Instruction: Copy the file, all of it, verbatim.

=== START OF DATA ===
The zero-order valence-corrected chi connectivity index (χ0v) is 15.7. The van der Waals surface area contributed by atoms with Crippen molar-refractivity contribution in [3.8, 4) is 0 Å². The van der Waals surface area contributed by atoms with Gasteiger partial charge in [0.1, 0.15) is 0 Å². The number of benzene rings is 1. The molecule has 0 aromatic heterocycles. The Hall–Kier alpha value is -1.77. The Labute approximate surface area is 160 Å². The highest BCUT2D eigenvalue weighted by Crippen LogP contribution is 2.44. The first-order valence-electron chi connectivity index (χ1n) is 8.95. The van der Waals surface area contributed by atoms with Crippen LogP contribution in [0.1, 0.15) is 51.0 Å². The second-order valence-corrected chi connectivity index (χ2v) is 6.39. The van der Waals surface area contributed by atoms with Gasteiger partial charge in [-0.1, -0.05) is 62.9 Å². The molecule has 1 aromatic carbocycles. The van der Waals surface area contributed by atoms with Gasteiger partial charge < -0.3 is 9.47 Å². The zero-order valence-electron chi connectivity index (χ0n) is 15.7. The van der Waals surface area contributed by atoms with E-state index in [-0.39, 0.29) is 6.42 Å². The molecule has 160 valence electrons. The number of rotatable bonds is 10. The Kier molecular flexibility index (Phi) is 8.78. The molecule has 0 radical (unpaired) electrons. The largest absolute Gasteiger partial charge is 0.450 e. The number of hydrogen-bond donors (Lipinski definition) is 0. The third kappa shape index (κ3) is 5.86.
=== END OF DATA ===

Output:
The zero-order valence-corrected chi connectivity index (χ0v) is 15.7. The van der Waals surface area contributed by atoms with Crippen molar-refractivity contribution in [3.8, 4) is 0 Å². The van der Waals surface area contributed by atoms with Gasteiger partial charge in [0.1, 0.15) is 0 Å². The number of benzene rings is 1. The molecule has 0 aromatic heterocycles. The Hall–Kier alpha value is -1.77. The Labute approximate surface area is 160 Å². The highest BCUT2D eigenvalue weighted by Crippen LogP contribution is 2.44. The first-order valence-electron chi connectivity index (χ1n) is 8.95. The van der Waals surface area contributed by atoms with Crippen LogP contribution in [0.1, 0.15) is 51.0 Å². The second-order valence-corrected chi connectivity index (χ2v) is 6.39. The van der Waals surface area contributed by atoms with Gasteiger partial charge in [-0.1, -0.05) is 62.9 Å². The molecule has 1 aromatic carbocycles. The van der Waals surface area contributed by atoms with Gasteiger partial charge < -0.3 is 9.47 Å². The zero-order valence-electron chi connectivity index (χ0n) is 15.7. The van der Waals surface area contributed by atoms with E-state index in [-0.39, 0.29) is 6.42 Å². The molecule has 160 valence electrons. The number of rotatable bonds is 10. The Kier molecular flexibility index (Phi) is 8.78. The molecule has 0 radical (unpaired) electrons. The largest absolute Gasteiger partial charge is 0.450 e. The number of hydrogen-bond donors (Lipinski definition) is 0. The third kappa shape index (κ3) is 5.86.